Matani Shakya, 3, newly appointed "kumari," or living goddess in Nepal, is greeted by a crowd as she is taken to kumari house in Katmandu, Nepal, Tuesday, Oct. 7, 2008. Selected between the ages of 2 and 4, living goddesses are worshipped by both Hindus and Buddhists. Devotees touch the girls' feet with their foreheads, the highest sign of respect among Hindus in Nepal. During religious festivals the girls are wheeled around on a chariot pulled by devotees. (AP Photo/Binod Joshi)

kumari nepal
BHAKTAPUR, NEPAL - MARCH 24: Kumari Devi (Royal Living Goddess) Sajani Shakya, 9, gets ready for puja, on March 24, 2007 in Bhaktapur, Nepal. As a royal Kumari, Sajani has a very different life from the other two royal Kumari's, the rules in Bhaktapur differ and she is allowed to attend school and experiences a fairly normal life. Nepal has countless gods, goddesses, deities and Buddhas. The Kumari Devi is a young girl who is prepubescent, considered to be a real goddess, worshipped and revered, the practice going back hundreds of years into Nepali culture. She must meet 32 strict physical requirements ranging from the color of her eyes to the sound of her voice. Her horoscope must also be appropriate as well. Although there are many Kumaris in Nepal, the Kathmandu goddess is the most important and only makes rare public appearances. The Kumari's reign ends with her first period, after that she reverts back to the status of a normal mortal. (Photo by Paula Bronstein/Getty Images)

kumari nepal
BHAKTAPUR, NEPAL - MARCH 24: Kumari Devi (Royal Living Goddess) Sajani Shakya, 9, sits on the special throne for puja used for blessings and religious ceremony, on March 24, 2007 in Bhaktapur, Nepal. As a royal Kumari, Sajani has a very different life from the other two royal Kumari's, the rules in Bhaktapur differ and she is allowed to attend school and experiences a fairly normal life. Nepal has countless gods, goddesses, deities and Buddhas. The Kumari Devi is a young girl who is prepubescent, considered to be a real goddess, worshipped and revered, the practice going back hundreds of years into Nepali culture. She must meet 32 strict physical requirements ranging from the color of her eyes to the sound of her voice. Her horoscope must also be appropriate as well. Although there are many Kumaris in Nepal, the Kathmandu goddess is the most important and only makes rare public appearances. The Kumari's reign ends with her first period, after that she reverts back to the status of a normal mortal. (Photo by Paula Bronstein/Getty Images)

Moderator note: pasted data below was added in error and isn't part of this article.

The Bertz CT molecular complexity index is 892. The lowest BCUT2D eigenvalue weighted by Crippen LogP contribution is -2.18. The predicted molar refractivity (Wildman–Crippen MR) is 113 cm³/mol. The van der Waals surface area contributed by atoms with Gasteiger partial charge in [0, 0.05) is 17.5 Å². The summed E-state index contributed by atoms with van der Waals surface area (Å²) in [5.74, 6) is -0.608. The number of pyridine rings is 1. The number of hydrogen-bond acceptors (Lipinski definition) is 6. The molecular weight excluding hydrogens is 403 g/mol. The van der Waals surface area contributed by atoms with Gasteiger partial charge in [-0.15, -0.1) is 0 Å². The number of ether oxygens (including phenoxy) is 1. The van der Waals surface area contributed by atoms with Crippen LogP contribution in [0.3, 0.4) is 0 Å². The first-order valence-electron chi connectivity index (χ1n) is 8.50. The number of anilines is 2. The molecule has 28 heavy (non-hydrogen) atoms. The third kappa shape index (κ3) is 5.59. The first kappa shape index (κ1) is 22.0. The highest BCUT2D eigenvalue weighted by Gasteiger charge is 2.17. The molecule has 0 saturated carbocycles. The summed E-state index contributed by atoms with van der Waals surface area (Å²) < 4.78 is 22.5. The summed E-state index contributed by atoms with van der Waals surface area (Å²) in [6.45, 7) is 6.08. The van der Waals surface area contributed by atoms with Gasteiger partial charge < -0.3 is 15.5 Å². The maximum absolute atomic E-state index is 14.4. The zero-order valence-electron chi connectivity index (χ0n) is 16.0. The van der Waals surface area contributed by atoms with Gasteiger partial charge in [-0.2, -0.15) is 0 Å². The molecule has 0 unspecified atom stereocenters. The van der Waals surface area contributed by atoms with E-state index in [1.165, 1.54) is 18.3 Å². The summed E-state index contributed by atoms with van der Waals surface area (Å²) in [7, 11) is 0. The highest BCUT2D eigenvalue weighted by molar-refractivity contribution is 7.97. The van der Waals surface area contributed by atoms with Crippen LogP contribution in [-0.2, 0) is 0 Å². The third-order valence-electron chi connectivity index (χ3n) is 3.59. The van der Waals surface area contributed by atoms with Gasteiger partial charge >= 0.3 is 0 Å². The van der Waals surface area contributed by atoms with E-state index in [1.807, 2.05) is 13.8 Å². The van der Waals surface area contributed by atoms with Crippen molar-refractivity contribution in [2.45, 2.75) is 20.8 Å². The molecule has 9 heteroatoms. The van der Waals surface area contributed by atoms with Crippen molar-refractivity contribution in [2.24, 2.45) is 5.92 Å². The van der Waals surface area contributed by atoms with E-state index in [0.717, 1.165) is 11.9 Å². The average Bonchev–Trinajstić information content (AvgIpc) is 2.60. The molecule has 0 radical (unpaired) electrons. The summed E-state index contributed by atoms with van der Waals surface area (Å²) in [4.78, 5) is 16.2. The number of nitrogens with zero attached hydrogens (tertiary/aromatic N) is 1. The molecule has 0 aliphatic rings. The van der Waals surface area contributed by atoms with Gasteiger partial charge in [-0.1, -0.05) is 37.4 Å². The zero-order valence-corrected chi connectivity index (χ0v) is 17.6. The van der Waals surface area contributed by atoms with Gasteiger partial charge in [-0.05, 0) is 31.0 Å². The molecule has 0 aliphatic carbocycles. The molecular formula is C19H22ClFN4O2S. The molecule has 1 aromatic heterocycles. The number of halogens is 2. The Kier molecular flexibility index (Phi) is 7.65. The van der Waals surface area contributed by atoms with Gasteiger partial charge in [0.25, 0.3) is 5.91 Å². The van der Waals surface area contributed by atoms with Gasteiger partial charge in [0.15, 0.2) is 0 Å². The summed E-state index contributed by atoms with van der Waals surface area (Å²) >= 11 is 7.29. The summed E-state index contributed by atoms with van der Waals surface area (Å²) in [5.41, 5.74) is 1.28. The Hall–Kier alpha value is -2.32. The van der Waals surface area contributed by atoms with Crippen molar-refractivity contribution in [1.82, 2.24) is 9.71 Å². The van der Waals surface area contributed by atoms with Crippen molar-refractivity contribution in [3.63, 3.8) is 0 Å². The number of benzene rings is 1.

kumari nepal
PATAN, NEPAL - MARCH 23: Kumari Devi (means Royal Living Goddess) Chanira Bajracharya, 12, sits in the puja room waiting for people to come and bless her March 23, 2007 in Patan, Nepal. As a royal Kumari, Chanira doesn't leave the home except for special holidays, and is tutored since she isn't allowed go to a public school. Nepal has countless gods, goddesses, deities and Buddhas. The Kumari Devi is a young girl who is prepubescent, considered to be a real goddess, worshipped and revered, the practice going back hundreds of years into Nepali culture. She must meet 32 strict physical requirements ranging from the color of her eyes to the sound of her voice. Her horoscope must also be appropriate as well. Although there are many Kumaris in Nepal, the Kathmandu goddess is the most important and only makes rare public appearances. The Kumari's reign ends with her first period, after that she reverts back to the status of a normal mortal. (Photo by Paula Bronstein/Getty Images)

kumari nepal
Kumari, Nepal's Living Goddess, is carried outside her palace during the Dasain festival in Katmandu, Nepal, Saturday, Sept. 30, 2006. Nepal's supreme court has ordered the government to investigate possible children's rights violations in a local tradition of worshipping a virgin girl as a living goddess, an official said on Thursday, Nov. 2, 2006. The Living Goddess, worshipped by both Hindus and Buddhists, is selected from a group of small girls, usually aged 3 or 4, who have gone through several tests, including spending a night among the heads of ritually slaughtered goats and buffaloes. (AP Photo/Binod Joshi)